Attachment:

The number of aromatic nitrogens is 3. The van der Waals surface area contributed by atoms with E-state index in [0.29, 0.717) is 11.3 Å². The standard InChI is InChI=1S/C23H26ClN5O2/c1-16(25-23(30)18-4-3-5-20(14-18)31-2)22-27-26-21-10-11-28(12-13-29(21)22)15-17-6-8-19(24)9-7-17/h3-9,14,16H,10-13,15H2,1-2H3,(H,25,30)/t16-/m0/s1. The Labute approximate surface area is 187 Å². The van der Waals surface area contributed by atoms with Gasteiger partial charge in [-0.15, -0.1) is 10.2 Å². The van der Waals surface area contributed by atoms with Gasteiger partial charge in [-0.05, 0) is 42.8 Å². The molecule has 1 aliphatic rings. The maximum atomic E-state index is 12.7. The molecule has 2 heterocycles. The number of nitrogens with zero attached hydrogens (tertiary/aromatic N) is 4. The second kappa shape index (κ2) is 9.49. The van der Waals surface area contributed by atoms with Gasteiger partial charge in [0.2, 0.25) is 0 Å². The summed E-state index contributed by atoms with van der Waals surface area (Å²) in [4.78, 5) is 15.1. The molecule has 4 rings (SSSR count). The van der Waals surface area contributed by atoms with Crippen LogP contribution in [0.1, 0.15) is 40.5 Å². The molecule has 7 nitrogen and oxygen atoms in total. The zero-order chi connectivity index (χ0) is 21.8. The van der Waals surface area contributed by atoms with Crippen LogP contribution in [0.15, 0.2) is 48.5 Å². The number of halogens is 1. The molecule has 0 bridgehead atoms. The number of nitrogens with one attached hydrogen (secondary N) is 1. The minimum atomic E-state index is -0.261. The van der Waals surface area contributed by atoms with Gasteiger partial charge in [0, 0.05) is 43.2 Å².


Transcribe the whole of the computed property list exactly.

The number of aromatic nitrogens is 3. The van der Waals surface area contributed by atoms with E-state index in [0.29, 0.717) is 11.3 Å². The standard InChI is InChI=1S/C23H26ClN5O2/c1-16(25-23(30)18-4-3-5-20(14-18)31-2)22-27-26-21-10-11-28(12-13-29(21)22)15-17-6-8-19(24)9-7-17/h3-9,14,16H,10-13,15H2,1-2H3,(H,25,30)/t16-/m0/s1. The Labute approximate surface area is 187 Å². The van der Waals surface area contributed by atoms with Gasteiger partial charge in [-0.15, -0.1) is 10.2 Å². The van der Waals surface area contributed by atoms with Gasteiger partial charge in [-0.05, 0) is 42.8 Å². The molecule has 1 aliphatic rings. The maximum atomic E-state index is 12.7. The molecule has 2 heterocycles. The number of nitrogens with zero attached hydrogens (tertiary/aromatic N) is 4. The second kappa shape index (κ2) is 9.49. The van der Waals surface area contributed by atoms with Gasteiger partial charge in [0.2, 0.25) is 0 Å². The summed E-state index contributed by atoms with van der Waals surface area (Å²) in [4.78, 5) is 15.1. The molecule has 4 rings (SSSR count). The van der Waals surface area contributed by atoms with Crippen LogP contribution in [0.1, 0.15) is 40.5 Å². The molecule has 7 nitrogen and oxygen atoms in total. The zero-order chi connectivity index (χ0) is 21.8. The van der Waals surface area contributed by atoms with Crippen LogP contribution in [0.15, 0.2) is 48.5 Å². The number of halogens is 1. The molecule has 0 bridgehead atoms. The number of nitrogens with one attached hydrogen (secondary N) is 1. The minimum atomic E-state index is -0.261. The van der Waals surface area contributed by atoms with Gasteiger partial charge in [0, 0.05) is 43.2 Å².